While making quiche, I found almost no difference in the dough making, each machine easily doing its job where lesser models might strain. When it came to slicing leeks, I’ve gotta say the Cuisinart did a better job with more even slices, pulling food in more consistently. In terms of finished dishes, it was becoming clear that there was very little difference between the two processors.

“This tastes professional,” Elisabeth said eating a slice of one quiche, a compliment she’s never bestowed on me.

“I think this is the best quiche I’ve ever had,” my sister said, eating a slice of the other.

Next, I made a sort of “vegetable-medley” sauerkraut, using a head of cabbage, an onion, and a couple other vegetable scraps I scrounged in the fridge. Here, both processors were supremely confident, capable machines.

I sped on, making hummus, artichoke dip, quick pickles, deviled eggs, and more of that mushroom and celery salad.

“This is a high point for celery,” Elisabeth said, holding up a slice from her salad.

Making peanut butter, both machines were confident, the Breville finishing it a bit sooner. Mostly though, it struck me that watching the peanutty phase changes in each machine—nutty, chunky, firm, smooth, then polished—somehow made me think of the peanut butter stages of grief.

Buttermilk biscuits emerged from the oven lovely, warm, and so similar that after I had one of each machine’s final product, I went back for a third biscuit and just grabbed one from the closest cooling rack.

Pie Chart

As a final test, I made pizza dough, a blender-buster of a recipe where the gluten in the flour works to drag any machine to a halt. If any test could declare a clear victor this—perhaps followed by a potential tie-breaking double batch—would be the one.

Of course, neither machine struggled with the dry ingredients, but the addition of ice water set them off on separate paths. The slightly wider bowl of the Breville worked in its favor, mixing about as evenly as these things get. The Cuisinart was less even out of the gate, a mass of not-fully-mixed dough forming like a snowdrift on one side of the bowl, the blades digging away at it comically like a tiny, diligent rabbit. After a 10-minute rest, all that was left was to incorporate a tablespoon of oil and a bit of salt for 30 to 60 seconds until the dough formed a sticky ball.

Elegant really isn’t an option with a one-pound mass of food flopping around in a bowl, but the Cuisinart did just fine here, and I stopped both machines on the early side to make sure I didn’t overdo things. It turned out that the Cuisinart was done and I wanted to give the Breville a few more seconds, but the dough said “no.” Like the weird pink goop used to temporarily contain the Hulk onscreen back in 2003 (Eric Bana!), the dough gripped the Breville’s blade and the machine could barely push it another quarter turn around the bowl. I pulled the dough from each processor, kneaded them into balls, stuck them in containers, and tucked them into the fridge. Neither machine deserved to face the indignity of a double batch.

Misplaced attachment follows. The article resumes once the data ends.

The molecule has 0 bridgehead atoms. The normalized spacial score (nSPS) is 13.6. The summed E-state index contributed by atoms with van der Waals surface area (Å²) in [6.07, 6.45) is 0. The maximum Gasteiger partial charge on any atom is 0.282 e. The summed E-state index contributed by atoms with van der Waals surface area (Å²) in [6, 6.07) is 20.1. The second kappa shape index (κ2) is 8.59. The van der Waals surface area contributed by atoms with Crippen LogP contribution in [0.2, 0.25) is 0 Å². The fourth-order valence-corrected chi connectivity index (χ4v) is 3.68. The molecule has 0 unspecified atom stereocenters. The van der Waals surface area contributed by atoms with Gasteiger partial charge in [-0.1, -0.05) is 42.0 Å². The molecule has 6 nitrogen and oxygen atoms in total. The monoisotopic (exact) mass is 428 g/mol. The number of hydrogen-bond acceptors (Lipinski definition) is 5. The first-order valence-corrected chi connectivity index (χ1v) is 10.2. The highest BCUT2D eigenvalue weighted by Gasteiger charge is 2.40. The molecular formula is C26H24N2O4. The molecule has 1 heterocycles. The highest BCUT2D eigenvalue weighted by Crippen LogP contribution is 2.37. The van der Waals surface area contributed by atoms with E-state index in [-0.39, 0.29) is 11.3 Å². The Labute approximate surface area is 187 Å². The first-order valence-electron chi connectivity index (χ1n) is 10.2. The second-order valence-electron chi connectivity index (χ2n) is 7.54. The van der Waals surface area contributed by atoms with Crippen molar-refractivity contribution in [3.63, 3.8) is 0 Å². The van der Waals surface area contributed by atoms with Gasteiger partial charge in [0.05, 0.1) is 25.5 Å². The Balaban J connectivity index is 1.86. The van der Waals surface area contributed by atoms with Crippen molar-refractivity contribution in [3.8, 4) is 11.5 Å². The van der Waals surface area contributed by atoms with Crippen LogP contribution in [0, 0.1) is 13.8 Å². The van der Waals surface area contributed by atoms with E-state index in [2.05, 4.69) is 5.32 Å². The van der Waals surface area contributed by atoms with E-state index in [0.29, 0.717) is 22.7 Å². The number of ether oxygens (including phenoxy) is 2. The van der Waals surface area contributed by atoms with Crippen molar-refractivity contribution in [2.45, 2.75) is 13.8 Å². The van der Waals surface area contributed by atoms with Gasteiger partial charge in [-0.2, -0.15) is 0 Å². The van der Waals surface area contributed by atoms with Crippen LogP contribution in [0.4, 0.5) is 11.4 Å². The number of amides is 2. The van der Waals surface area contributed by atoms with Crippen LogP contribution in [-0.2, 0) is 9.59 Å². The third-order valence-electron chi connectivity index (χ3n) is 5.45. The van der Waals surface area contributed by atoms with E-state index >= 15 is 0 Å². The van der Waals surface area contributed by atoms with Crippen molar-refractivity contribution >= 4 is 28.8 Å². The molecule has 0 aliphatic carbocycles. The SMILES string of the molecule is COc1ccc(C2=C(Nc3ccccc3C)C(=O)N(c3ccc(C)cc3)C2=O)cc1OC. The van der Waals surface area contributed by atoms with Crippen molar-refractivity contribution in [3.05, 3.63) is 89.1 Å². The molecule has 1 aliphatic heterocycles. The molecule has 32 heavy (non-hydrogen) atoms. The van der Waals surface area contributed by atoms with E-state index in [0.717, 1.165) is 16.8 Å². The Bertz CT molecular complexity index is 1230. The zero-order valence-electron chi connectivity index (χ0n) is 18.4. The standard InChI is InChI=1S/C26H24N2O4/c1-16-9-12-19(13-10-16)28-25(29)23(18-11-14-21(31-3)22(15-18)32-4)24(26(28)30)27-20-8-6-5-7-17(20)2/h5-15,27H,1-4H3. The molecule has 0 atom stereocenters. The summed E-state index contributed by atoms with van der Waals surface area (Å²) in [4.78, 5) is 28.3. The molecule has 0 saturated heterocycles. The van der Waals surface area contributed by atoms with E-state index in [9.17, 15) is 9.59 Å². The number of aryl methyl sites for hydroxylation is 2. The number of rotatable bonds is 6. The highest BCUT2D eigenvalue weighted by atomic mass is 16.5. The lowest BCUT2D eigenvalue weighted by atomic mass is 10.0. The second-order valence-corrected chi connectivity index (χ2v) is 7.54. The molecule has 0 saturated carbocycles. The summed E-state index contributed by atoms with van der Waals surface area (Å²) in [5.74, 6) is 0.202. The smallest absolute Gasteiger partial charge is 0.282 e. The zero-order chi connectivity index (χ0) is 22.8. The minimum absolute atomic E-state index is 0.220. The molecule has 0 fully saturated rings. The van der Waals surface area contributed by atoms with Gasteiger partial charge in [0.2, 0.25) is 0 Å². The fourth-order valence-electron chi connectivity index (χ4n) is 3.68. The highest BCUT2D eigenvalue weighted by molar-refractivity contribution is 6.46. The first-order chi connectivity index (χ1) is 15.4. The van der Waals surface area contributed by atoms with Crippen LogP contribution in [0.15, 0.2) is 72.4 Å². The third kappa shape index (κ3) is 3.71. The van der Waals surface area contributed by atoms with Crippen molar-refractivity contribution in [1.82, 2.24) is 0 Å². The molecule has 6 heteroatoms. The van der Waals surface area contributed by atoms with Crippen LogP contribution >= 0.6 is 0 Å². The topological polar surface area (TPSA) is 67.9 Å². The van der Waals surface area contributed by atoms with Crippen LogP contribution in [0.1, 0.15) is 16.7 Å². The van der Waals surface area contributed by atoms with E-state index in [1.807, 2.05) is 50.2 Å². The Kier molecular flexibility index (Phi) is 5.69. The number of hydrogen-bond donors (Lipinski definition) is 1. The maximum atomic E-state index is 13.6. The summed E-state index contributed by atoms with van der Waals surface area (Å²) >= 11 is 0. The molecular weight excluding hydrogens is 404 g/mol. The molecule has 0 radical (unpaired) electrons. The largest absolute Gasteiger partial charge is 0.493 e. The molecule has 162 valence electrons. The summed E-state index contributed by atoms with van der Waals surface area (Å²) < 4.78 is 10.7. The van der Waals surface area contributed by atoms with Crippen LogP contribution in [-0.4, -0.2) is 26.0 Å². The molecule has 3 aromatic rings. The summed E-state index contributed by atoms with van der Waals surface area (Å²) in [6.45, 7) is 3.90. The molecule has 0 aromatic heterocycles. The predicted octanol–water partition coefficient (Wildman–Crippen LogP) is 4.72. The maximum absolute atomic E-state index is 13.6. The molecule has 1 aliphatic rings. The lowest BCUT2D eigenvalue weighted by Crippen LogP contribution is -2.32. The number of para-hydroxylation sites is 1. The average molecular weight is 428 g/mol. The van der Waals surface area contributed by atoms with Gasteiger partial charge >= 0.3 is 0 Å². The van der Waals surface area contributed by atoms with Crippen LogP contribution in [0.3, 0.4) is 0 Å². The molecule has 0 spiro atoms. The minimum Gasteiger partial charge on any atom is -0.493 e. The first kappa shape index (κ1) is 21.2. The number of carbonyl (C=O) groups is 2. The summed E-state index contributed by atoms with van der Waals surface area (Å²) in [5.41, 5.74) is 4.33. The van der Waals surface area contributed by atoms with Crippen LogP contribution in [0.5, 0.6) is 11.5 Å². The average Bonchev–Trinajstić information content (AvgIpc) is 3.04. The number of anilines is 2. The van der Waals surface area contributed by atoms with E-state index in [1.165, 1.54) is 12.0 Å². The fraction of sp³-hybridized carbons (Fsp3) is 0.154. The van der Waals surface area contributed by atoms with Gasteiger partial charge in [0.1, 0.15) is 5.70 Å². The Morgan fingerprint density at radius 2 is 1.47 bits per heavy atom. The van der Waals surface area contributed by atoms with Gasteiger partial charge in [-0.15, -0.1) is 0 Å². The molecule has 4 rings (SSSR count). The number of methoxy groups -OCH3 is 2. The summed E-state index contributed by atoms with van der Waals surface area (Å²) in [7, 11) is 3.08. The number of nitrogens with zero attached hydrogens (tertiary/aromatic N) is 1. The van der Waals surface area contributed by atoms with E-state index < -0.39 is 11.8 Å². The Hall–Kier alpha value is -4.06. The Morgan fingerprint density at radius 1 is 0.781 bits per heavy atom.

Where did that leave me? It was a question I planned to ponder over pizza.

First and foremost, it meant that I had two fantastic food processors on my countertop. For every recipe I cooked, both machines were an absolute pleasure to use: powerful, confident, and well designed. The Breville has more power, but the Cuisinart’s engineering kept it trading punches in every test.

I could certainly go down the tit-for-tat route for a spell. The Breville’s bowl is nicer, the Cuisinart’s paddle-style buttons easier to operate. The Breville’s slicing blade is adjustable, while everything but the Cuisinart’s base can go in the dishwasher (oddly, the Sous Chef’s pusher can’t). The Breville can sometimes get a bit rattle-y, but it chops some food a bit more uniformly. It also comes with a huge box of accessory blades, a couple of which may never see use in your home, while the Cuisinart demonstrated that three blades—chopping, slicing and grating—are probably plenty for most folks, a sage move by their Department for the Elimination of Doodads. Then again, at least the Breville comes with a blade box; inexplicably, the Cuisinart does not. Also, I’ve said it before, but Breville’s wall plug—with an easy-pull ring built into the plug head—is the cleverest in the world and every equipment manufacturer should pay them royalties and use their design forever and ever, amen.

What I did love about the Breville that’s not an option in the Cuisinart was the removable mini bowl, which made smaller tasks—and especially mayonnaise—a breeze. One night, I made a salsa because I had a little bowl of cherry tomatoes kicking around, and spooned some of the sauce atop some heavenly, pillowy breakfast tacos in the morning. The mini bowl also has the full 1,200 watts of the machine, making “grating” Parmesan chunks easy peasy. Stand-alone mini choppers tend to have less than a quarter of that power.

The Breville also costs twice as much as the Cuisinart, which is where things get complicated, or in my case, they became a little clearer.

So here’s my plan: Sometime soon, I’m going to quietly retire the PowerBlend Duet. I’m putting a Cuisinart on my birthday wish list (Elisabeth recently found one on sale for $115!) along with a $15 blade case. I’ll also keep an eye out for deals on a mini chopper for smaller jobs. But if I ended up with a Breville, I’d be just as happy. Whichever way, these are two fantastic kitchen tools.

Food writer Joe Ray (@joe_diner) is a Lowell Thomas Travel Journalist of The Year, a restaurant critic, and author of “Sea and Smoke” with chef Blaine Wetzel.